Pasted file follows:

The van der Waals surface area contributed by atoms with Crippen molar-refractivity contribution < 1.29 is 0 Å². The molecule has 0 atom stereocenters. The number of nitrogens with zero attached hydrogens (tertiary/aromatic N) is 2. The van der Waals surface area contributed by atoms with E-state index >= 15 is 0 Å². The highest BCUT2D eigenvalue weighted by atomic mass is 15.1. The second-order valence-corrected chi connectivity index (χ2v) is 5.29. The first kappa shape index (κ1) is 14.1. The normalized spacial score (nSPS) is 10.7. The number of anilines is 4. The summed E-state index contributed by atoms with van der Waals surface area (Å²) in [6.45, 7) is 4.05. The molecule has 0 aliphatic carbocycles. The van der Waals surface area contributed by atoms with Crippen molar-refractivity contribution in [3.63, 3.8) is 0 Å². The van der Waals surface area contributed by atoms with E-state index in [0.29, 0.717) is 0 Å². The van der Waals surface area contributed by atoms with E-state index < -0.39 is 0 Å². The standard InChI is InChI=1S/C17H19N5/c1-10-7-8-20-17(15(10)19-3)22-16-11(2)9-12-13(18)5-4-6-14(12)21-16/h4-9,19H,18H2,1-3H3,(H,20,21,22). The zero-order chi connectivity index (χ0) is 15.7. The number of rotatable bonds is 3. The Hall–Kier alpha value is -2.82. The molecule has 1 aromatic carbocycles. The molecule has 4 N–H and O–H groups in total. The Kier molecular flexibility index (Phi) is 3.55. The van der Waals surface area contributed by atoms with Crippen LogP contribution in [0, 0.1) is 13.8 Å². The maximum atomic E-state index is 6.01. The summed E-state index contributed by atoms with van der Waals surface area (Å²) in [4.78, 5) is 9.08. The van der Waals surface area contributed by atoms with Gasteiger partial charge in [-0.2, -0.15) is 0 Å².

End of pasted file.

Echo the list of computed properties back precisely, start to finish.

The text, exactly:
The van der Waals surface area contributed by atoms with Crippen molar-refractivity contribution < 1.29 is 0 Å². The molecule has 0 atom stereocenters. The number of nitrogens with zero attached hydrogens (tertiary/aromatic N) is 2. The van der Waals surface area contributed by atoms with E-state index >= 15 is 0 Å². The highest BCUT2D eigenvalue weighted by atomic mass is 15.1. The second-order valence-corrected chi connectivity index (χ2v) is 5.29. The first kappa shape index (κ1) is 14.1. The normalized spacial score (nSPS) is 10.7. The number of anilines is 4. The summed E-state index contributed by atoms with van der Waals surface area (Å²) in [6.45, 7) is 4.05. The molecule has 0 aliphatic carbocycles. The van der Waals surface area contributed by atoms with Crippen molar-refractivity contribution in [3.63, 3.8) is 0 Å². The van der Waals surface area contributed by atoms with E-state index in [0.29, 0.717) is 0 Å². The van der Waals surface area contributed by atoms with E-state index < -0.39 is 0 Å². The standard InChI is InChI=1S/C17H19N5/c1-10-7-8-20-17(15(10)19-3)22-16-11(2)9-12-13(18)5-4-6-14(12)21-16/h4-9,19H,18H2,1-3H3,(H,20,21,22). The zero-order chi connectivity index (χ0) is 15.7. The number of rotatable bonds is 3. The Hall–Kier alpha value is -2.82. The molecule has 1 aromatic carbocycles. The molecule has 4 N–H and O–H groups in total. The Kier molecular flexibility index (Phi) is 3.55. The van der Waals surface area contributed by atoms with Crippen LogP contribution in [0, 0.1) is 13.8 Å². The maximum atomic E-state index is 6.01. The summed E-state index contributed by atoms with van der Waals surface area (Å²) in [4.78, 5) is 9.08. The van der Waals surface area contributed by atoms with Gasteiger partial charge in [-0.2, -0.15) is 0 Å².